Sprinkle treats on the floor in the house, to encourage her to search and walk. Do the same in your garden, if you have one. You can do this same exercise of ‘scatter feeding’ out on a walk in a quiet place. Praise her when she does stop to smell something, and give her time to do it.

Re-think the dog walk

By dragging our dogs away from an interesting fence post or patch of grass that they want to sniff, we are depriving them of a basic need.

But there are 7 days in a week, so how about, on some of those days, we get the walk to be what we want it to be, and on the others, we let our dog guide us? Or, part of the walk is for us, and the rest for them?

I wrote about the notion of ‘re-thinking the dog walk‘ some time ago and I proposed then that we look at the dog walk as satisfying different needs, for both us and our dogs, but not necessarily all on the same walk.

These needs vary from mental stimulation, socialisation and exercise, to engagement in natural doggy activity.

Do you drag your dog away from every tree and post? Here's why you shouldn't

How to change the dog walk

Rather than march out of the house, in the same direction as always, how about we just pause once outside? Our dogs, accustomed to us leading the way and controlling the decisions, might be confused by this at first.

Let your dog decide where to go, allowing her to stop as often as she likes. You might need to encourage her initially, perhaps praise her for sniffing, showing her that it’s OK to do so. I certainly found this was the case with my girl. It took her some time to relax enough to sniff, rather than just pull like a train, but over the course of several walks I saw her enjoy sniffing more and more.

I use the word ‘slowly’ with my dogs to let them know that this will be a period of loose lead walking that they get to dictate (my girl always follows my boy, so in fact it’s him who gets to dictate!).

Continue like this for 30 minutes and you will most likely find that she is more satisfied and calmer than she would have been after twice as long walking.

We live such hectic lives that just wandering aimlessly down the street might be difficult for some of us too. So while your dog is enjoying sniffing, you could take the opportunity to simply observe your dog more closely. Or take a moment to look around you and appreciate nature. Did you know that nature is good for our mental and physical well-being?

I find that it also helps if I set out with no specific distance in mind – I just let my dogs go at their pace within the time I’ve set for the walk.

Quality over quantity

The whole notion of what a dog needs from her walk was brought into the highlight recently by the new German legislation requiring some dogs to be walked for 2 hours a day. However, I would argue it’s not the the quantity so much as the quality of the walk, that matters. (Indeed, most aspects of a walk can be replaced by other activities anyway).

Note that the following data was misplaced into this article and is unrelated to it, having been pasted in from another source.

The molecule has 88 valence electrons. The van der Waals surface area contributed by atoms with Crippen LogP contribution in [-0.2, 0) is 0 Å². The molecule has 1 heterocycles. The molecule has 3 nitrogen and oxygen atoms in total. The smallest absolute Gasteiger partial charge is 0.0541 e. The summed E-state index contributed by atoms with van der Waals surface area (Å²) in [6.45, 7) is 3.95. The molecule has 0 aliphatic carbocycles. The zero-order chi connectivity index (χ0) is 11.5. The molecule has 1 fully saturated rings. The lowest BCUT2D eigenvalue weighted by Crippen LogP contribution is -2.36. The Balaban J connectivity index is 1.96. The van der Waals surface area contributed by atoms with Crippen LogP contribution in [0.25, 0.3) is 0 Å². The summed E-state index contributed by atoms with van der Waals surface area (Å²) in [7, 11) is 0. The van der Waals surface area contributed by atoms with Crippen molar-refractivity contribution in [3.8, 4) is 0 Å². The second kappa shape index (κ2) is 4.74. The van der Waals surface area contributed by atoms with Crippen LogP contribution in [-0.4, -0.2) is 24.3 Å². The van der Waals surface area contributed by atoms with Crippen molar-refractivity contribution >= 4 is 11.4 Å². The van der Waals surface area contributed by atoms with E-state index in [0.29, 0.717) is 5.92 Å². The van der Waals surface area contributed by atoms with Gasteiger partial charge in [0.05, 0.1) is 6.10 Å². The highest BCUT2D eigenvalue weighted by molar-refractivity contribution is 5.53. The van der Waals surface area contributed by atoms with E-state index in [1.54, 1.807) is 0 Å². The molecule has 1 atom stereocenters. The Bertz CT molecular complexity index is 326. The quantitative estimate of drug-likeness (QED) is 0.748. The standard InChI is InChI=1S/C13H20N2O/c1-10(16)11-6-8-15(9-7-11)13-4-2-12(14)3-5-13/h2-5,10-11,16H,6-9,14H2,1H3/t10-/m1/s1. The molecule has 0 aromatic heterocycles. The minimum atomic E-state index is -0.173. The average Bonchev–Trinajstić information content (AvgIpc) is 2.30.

If your dog is frog marched round the streets for an hour it will get physical exercise but may not get much more than that.

Why dogs NEED to sniff and why we should let them

The importance of sniffing for dogs stuck at home

Let’s remember too, that sniffing is all the more important for older dogs or dogs that are recuperating or have a health condition with restricted mobility. My oldest, Mino, is unable to walk very far unaided these days. I give him something to eat and play with every day that involves sniffing. This provides him with some all-important mental stimulation.

Toys and games to encourage sniffing at home

There are lots of things things that we pet parents can do to increase our dog’s sniff capabilities and opportunities, for instance playing scent games and providing toys that involve sniffing.

Toys such as these are fantastic because our dogs get to use their brains and their noses, so it is a very enriching experience for them. There are also lots of things you can make yourself at little or no cost though. After all, your dog doesn’t mind how it looks!

Empty toilet roll tube stack

Perfect for recycling fans! Save up your loo roll tubes and stack them up on their ends in a shoe box, cardboard box or plastic tub, and then drop treats in to the bottom. Watch as your pup sniffs out the treats. Don’t worry if she just tips the whole thing over, she’ll still be enjoying herself.

make a cheap dog toy out of recycled stuff in your home - a box of loo roll tubes
make a cheap dog toy out of recycled stuff in your home - a box of loo roll tubes, with dog waiting

Towel roll

Lay out an old towel (or even a flexible mat or rug) and place treats haphazardly across it. Roll the towel over the treats until the towel is all rolled up with treats in it, like a sausage shape.

Then give it to your dog and watch and watch her enjoy sniffing out the food… Some dogs may just toss the towel around, rather than unroll it. That’s OK too – it’s all entertainment and fun for her and she will get to sniff!

an old towel rolled up with treats in it.
an old towel rolled up with treats in it.
a dog with an old towel rolled up with treats in it.

Noisebox

Also called a forage box, enrichment box, busy box… basically any container filled with items such as empty plastic bottles, toilet roll tubes, scrunched up paper. Don’t fill the box too much – you don’t want it to be Mission Impossible to sniff out the treats!